Venue: SBW Stables Theatre (Kings Cross NSW), Jan 8 – Feb 1, 2014
Playwright: Simon Stephens
Director: Anthony Skuse
Actors: Alex Beauman, Paul Bertram, Kate Fitzpatrick, Huw Higginson, Graeme McRae, Lily Newbury-Freeman, Emma Palmer, Amanda Stephens-Lee, Alistair Wallace, Jacob Warner
Conventions of drama seek to draw in audiences, to create a kind of psychological and emotional engagement that other art forms do not offer quite as readily. Plays about family dynamics in particular tend to provide an experience that is about sentimentality, whether melancholic or uplifting. On The Shore Of The Wide World however, keeps viewers at arms length, encouraging an objective perspective and intelligent discourse about contemporary middle class family lives. This does not mean that the audience is alienated to an extent that we do not care about its characters. Conversely in fact, Anthony Skuse’s direction appeals to our humanity and allows us to empathise with each diverse personality, while engaging deeply with their challenges and circumstances.
One of the main techniques employed to place the material in an intellectual framework is the positioning of actors on stage even when the scene unfolding does not involve them. We see these “extraneous” characters watching and thinking about what is being played out, and try to scrutinise their responses. This causes a constant tension that adds dimension to every plot development, for we are always reminded of repercussions and contrasting points of view.
The ensemble is marvellous. Characterisations are convincing and intentions are clear. We know who these people are, what they think, and how they feel about each other. Kate Fitzpatrick plays the role of grandmother Ellen with restraint and a whole lot of authenticity. It is a minimal performance that works splendidly within the confines of the intimate theatre, and we never question the validity of the actor’s choices. Fitzpatrick’s work is wonderfully elegant, telling her story very persuasively, while being very still. The most memorable performance in the production belongs to Huw Higginson. The role of Pete is written with a lot of thoroughness, and Higginson’s interpretation is equally exacting. His portrayal is subtle and vulnerable, but the actor is unafraid of dramatics when they are required. His chemistry with all co-players are palpable, creating an on stage family that is entirely believable.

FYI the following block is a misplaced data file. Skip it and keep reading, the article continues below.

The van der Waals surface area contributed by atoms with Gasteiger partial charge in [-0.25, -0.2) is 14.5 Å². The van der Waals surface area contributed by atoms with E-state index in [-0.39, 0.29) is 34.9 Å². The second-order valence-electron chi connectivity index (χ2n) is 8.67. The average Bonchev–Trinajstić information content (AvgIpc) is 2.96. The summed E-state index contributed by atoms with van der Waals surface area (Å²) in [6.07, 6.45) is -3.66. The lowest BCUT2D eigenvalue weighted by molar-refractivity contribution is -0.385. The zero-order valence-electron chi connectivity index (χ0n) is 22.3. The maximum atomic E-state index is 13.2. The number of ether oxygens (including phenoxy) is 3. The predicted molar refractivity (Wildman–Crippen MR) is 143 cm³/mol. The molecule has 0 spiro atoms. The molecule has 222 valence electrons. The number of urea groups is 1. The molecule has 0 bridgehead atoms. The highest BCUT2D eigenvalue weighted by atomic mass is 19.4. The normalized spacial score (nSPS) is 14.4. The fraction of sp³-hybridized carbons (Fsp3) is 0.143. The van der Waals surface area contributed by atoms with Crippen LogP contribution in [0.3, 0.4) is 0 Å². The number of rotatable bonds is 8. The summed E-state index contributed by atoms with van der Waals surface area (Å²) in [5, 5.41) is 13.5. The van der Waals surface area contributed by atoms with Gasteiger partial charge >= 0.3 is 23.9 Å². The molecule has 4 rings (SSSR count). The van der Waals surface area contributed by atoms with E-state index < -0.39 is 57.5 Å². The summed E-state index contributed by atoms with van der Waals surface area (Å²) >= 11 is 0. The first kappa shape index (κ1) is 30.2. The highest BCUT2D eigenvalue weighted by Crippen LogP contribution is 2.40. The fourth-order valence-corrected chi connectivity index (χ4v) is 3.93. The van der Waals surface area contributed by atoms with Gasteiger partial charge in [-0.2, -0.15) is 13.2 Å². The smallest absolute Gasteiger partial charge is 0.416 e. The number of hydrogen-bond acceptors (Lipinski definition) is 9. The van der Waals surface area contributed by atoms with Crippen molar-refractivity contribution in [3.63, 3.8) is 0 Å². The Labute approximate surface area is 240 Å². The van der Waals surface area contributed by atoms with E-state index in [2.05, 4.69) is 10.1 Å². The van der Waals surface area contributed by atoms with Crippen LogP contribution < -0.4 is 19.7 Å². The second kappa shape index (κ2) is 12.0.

This is an unusual theatrical experience, one that talks to its audience with intelligence about themes that are universal. It addresses our concerns with honesty, but does not provide convenient resolutions. Like a good parent, this is a show that tells you what you need to hear, not what you want to hear.